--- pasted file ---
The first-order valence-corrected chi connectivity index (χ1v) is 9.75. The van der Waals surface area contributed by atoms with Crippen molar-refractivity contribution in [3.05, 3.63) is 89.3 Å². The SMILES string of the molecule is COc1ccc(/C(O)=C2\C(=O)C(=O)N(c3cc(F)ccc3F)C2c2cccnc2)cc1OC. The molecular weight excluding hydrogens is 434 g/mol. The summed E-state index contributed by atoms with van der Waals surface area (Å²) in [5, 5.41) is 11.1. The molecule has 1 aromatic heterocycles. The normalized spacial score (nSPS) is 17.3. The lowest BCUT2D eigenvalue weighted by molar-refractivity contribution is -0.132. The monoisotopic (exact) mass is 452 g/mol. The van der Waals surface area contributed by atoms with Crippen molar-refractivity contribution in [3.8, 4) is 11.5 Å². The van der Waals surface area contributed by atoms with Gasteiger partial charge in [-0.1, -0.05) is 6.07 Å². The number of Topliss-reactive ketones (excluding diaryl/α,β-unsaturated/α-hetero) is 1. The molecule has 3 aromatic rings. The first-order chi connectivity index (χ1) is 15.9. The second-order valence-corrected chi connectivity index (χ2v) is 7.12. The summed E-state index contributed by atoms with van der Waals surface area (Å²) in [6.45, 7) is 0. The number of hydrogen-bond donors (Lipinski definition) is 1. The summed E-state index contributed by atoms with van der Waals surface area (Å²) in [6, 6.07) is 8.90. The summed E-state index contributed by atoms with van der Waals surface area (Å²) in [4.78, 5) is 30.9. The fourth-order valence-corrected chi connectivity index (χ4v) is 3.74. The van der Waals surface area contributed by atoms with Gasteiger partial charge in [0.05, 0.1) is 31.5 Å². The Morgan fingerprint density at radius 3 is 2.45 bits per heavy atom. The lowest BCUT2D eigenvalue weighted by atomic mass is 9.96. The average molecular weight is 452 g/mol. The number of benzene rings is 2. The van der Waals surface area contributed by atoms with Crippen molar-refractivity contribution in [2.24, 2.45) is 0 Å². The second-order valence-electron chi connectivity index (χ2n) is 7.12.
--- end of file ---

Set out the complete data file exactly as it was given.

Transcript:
The first-order valence-corrected chi connectivity index (χ1v) is 9.75. The van der Waals surface area contributed by atoms with Crippen molar-refractivity contribution in [3.05, 3.63) is 89.3 Å². The SMILES string of the molecule is COc1ccc(/C(O)=C2\C(=O)C(=O)N(c3cc(F)ccc3F)C2c2cccnc2)cc1OC. The molecular weight excluding hydrogens is 434 g/mol. The summed E-state index contributed by atoms with van der Waals surface area (Å²) in [5, 5.41) is 11.1. The molecule has 1 aromatic heterocycles. The normalized spacial score (nSPS) is 17.3. The lowest BCUT2D eigenvalue weighted by molar-refractivity contribution is -0.132. The monoisotopic (exact) mass is 452 g/mol. The van der Waals surface area contributed by atoms with Crippen molar-refractivity contribution in [3.8, 4) is 11.5 Å². The van der Waals surface area contributed by atoms with Gasteiger partial charge in [-0.1, -0.05) is 6.07 Å². The number of Topliss-reactive ketones (excluding diaryl/α,β-unsaturated/α-hetero) is 1. The molecule has 3 aromatic rings. The first-order chi connectivity index (χ1) is 15.9. The second-order valence-corrected chi connectivity index (χ2v) is 7.12. The summed E-state index contributed by atoms with van der Waals surface area (Å²) in [6.45, 7) is 0. The number of hydrogen-bond donors (Lipinski definition) is 1. The summed E-state index contributed by atoms with van der Waals surface area (Å²) in [6, 6.07) is 8.90. The summed E-state index contributed by atoms with van der Waals surface area (Å²) in [4.78, 5) is 30.9. The fourth-order valence-corrected chi connectivity index (χ4v) is 3.74. The van der Waals surface area contributed by atoms with Gasteiger partial charge in [0.05, 0.1) is 31.5 Å². The Morgan fingerprint density at radius 3 is 2.45 bits per heavy atom. The lowest BCUT2D eigenvalue weighted by atomic mass is 9.96. The average molecular weight is 452 g/mol. The number of benzene rings is 2. The van der Waals surface area contributed by atoms with Crippen molar-refractivity contribution in [2.24, 2.45) is 0 Å². The second-order valence-electron chi connectivity index (χ2n) is 7.12.